Of the 215 patients with TET retrieved from the database, comprising 141 patients with thymoma and 74 with thymic carcinoma, 20 (9.3%) were identified as having been treated with curative-intent radiotherapy with sequential or concurrent chemotherapy. Patient characteristics are presented in Table 1. These accounted for 4.3% (6/141) of the thymoma patients and 18.9% (14/74) of patients with thymic carcinoma. The median follow-up time was 35.4 months. The patients’ median age was 63 years (range, 39–83 years). At diagnosis, the disease stages were as follows: 1 (5%) at stage I or II (radiological diagnosis; no invasion to the surrounding tissues or metastasis was detected), 3 (15%) at stage III, 6 (30%) at stage IVa, and 10 (50%) at stage IVb. Histologic examination revealed that of the 14 patients with thymic carcinoma, 4 (29%) had squamous cell carcinoma, 6 (36%) had neuroendocrine carcinoma (NEC) [3 with small-cell carcinoma (SCC)], 1 with large-cell neuroendocrine (LCNEC) carcinoma, and 2 with a well-differentiated neuroendocrine tumor), 2 (14%) with mucoepidermoid carcinoma (14%), and 2 (14%) with undifferentiated carcinoma (UDC). Of the 6 patients with thymoma, 2 were type AB according to the WHO classification, 2 were type B3, and 1 was type B2; the histological data of the other patient with thymoma were missing. Autoimmune-related symptoms were observed in only two patients (myasthenia gravis and hypogammaglobulinemia, one patient each).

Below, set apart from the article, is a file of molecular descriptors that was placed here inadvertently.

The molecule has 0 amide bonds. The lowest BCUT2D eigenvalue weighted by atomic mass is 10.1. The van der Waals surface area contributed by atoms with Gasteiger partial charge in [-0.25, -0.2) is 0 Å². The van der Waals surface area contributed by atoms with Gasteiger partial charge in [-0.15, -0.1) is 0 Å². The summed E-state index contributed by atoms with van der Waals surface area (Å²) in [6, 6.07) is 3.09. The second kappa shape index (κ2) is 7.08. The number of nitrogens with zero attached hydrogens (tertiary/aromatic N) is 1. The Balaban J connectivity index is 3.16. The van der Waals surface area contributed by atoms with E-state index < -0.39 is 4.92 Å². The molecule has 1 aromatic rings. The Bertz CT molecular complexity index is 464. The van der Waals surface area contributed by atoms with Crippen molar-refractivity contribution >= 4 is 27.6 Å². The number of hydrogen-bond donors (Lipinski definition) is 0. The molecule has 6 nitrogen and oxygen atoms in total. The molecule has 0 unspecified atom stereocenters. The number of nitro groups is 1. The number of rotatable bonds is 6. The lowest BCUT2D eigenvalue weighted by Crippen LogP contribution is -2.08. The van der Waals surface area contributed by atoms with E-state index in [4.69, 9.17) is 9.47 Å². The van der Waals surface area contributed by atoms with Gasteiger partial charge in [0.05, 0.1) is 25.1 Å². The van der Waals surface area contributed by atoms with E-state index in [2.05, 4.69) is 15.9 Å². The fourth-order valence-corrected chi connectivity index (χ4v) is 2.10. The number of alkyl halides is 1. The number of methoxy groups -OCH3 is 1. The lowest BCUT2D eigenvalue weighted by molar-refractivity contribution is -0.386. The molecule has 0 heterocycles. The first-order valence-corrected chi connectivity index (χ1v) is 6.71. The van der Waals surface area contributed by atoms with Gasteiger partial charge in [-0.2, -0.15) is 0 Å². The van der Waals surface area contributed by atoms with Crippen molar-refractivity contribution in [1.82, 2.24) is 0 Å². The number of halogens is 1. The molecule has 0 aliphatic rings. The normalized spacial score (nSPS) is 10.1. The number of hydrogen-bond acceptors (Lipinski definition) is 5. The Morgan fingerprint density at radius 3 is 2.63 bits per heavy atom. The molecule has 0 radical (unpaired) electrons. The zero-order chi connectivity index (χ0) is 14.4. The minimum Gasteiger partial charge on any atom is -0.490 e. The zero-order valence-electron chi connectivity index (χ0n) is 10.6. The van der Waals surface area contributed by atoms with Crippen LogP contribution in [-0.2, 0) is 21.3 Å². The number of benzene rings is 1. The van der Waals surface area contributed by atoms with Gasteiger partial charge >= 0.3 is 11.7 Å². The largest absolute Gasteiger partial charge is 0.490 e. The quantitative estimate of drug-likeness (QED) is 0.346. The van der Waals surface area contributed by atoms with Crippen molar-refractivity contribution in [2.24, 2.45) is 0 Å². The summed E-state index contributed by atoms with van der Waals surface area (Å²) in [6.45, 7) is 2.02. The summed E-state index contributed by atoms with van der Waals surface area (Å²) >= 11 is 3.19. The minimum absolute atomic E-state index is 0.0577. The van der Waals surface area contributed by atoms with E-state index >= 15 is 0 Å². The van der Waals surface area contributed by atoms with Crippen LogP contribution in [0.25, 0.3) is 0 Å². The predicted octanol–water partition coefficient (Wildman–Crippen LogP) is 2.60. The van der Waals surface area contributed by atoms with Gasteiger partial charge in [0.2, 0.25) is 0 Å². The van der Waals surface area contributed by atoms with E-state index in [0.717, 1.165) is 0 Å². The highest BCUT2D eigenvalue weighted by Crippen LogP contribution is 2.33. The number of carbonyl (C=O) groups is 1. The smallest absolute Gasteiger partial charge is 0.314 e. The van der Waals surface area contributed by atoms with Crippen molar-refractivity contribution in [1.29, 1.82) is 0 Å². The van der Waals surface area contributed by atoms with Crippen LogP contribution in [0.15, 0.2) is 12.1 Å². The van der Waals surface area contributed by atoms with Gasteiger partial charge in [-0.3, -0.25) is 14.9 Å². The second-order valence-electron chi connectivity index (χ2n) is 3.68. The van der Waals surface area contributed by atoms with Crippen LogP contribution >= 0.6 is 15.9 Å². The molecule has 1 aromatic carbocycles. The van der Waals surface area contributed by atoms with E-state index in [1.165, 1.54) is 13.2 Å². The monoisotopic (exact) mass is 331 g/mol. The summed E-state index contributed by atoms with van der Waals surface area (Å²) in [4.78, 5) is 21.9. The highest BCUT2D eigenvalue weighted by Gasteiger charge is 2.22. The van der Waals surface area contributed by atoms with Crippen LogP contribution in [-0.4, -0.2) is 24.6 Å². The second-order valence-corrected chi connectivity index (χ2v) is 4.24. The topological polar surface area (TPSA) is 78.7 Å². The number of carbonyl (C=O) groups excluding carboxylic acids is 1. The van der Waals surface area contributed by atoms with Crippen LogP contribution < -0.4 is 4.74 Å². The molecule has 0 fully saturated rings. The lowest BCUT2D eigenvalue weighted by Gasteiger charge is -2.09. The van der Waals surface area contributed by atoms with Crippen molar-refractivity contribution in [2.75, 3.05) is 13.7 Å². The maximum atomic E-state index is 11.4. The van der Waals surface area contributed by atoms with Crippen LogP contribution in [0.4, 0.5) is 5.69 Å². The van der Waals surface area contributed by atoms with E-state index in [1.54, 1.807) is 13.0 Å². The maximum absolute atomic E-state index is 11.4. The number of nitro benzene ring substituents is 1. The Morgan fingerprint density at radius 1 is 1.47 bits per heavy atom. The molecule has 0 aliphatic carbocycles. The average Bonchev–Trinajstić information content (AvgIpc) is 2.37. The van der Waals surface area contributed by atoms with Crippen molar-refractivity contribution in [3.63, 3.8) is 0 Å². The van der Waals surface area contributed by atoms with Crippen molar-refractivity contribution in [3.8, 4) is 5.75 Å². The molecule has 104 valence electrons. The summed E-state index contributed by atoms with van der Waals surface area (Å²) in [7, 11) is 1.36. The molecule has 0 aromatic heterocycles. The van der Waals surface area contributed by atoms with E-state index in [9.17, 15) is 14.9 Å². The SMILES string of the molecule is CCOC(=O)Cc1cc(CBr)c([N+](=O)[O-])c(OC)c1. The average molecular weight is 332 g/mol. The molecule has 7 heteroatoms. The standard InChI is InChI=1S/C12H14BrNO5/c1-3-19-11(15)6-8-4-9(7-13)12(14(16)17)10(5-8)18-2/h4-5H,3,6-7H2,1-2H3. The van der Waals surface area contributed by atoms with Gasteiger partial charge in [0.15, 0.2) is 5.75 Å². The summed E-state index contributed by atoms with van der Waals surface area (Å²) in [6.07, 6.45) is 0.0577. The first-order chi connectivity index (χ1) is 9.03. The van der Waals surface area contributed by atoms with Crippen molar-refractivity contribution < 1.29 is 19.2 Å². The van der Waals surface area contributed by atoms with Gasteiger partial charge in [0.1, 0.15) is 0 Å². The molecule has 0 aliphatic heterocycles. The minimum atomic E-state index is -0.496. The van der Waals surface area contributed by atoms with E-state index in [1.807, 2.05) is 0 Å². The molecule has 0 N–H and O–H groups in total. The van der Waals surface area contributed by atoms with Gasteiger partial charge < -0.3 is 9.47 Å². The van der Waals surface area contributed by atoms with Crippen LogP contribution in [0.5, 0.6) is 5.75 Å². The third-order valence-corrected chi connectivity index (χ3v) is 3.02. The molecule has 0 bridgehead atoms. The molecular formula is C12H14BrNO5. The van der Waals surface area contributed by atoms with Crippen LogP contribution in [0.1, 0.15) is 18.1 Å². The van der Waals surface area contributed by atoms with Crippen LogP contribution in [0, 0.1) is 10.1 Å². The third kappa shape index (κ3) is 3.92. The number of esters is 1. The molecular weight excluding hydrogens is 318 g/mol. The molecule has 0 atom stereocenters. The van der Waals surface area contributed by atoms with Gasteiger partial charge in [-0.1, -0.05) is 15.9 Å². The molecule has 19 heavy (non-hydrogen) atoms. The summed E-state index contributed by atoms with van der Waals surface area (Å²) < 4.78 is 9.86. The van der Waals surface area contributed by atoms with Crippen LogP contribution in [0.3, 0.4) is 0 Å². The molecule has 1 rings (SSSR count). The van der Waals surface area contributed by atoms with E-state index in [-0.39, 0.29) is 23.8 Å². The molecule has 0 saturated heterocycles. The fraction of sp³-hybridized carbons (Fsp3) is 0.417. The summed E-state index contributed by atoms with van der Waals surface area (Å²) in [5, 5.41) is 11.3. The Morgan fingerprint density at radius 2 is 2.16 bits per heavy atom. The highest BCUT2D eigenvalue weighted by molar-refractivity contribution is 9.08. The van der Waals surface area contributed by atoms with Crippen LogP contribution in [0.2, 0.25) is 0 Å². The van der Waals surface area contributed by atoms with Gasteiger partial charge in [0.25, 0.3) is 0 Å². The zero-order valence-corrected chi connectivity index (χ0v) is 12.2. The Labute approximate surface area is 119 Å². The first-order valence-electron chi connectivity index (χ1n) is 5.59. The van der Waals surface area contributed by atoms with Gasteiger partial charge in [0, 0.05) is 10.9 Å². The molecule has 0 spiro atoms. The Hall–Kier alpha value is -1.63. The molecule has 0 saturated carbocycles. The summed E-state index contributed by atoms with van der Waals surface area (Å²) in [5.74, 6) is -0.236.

Clinical outcomes of radiotherapy with chemotherapy and factors affecting survival
Table 1 also presents the drug combinations and clinical outcomes of chemoradiotherapy. Of the six patients with thymoma, two (33%) received platinum-based doublet therapy (a combination of cisplatin or carboplatin and another cytotoxic reagent), and two were treated with CHOP (cyclophosphamide, doxorubicin, vincristine, and prednisolone). The other two patients received ADOC (cisplatin, doxorubicin, vincristine, and cyclophosphamide) and CAV/PVP (cyclophosphamide, doxorubicin, vincristine, cisplatin, and etoposide. Of the 14 patients with thymic carcinoma, 6 (43%) received platinum-based doublet therapy, 2 (14%) received only carboplatin, and 4 (29%) received other platinum-containing regimens.
No patient achieved a complete response. The response rate for patients treated with platinum-containing chemotherapy (n=16) was 56%. The median OS time for all patients was 43.5 months (95% CI, 20.3–64.1 months). The OS curve is shown in Figure 1A: 1-, 2-, and 5-year survival rates were 85.0%, 70.0%, and 34.2%, respectively. The median PFS time was 20.0 months (95% CI, 10.9–23.0 months; Figure 1B). The recurrence sites are listed in Table 1. Invasion and/or metastases in the adjacent tissues, such as the pleura, lungs, and pericardium, were observed in thymoma patients. Distant metastases, including in the brain and liver, were common in the thymic carcinoma patients.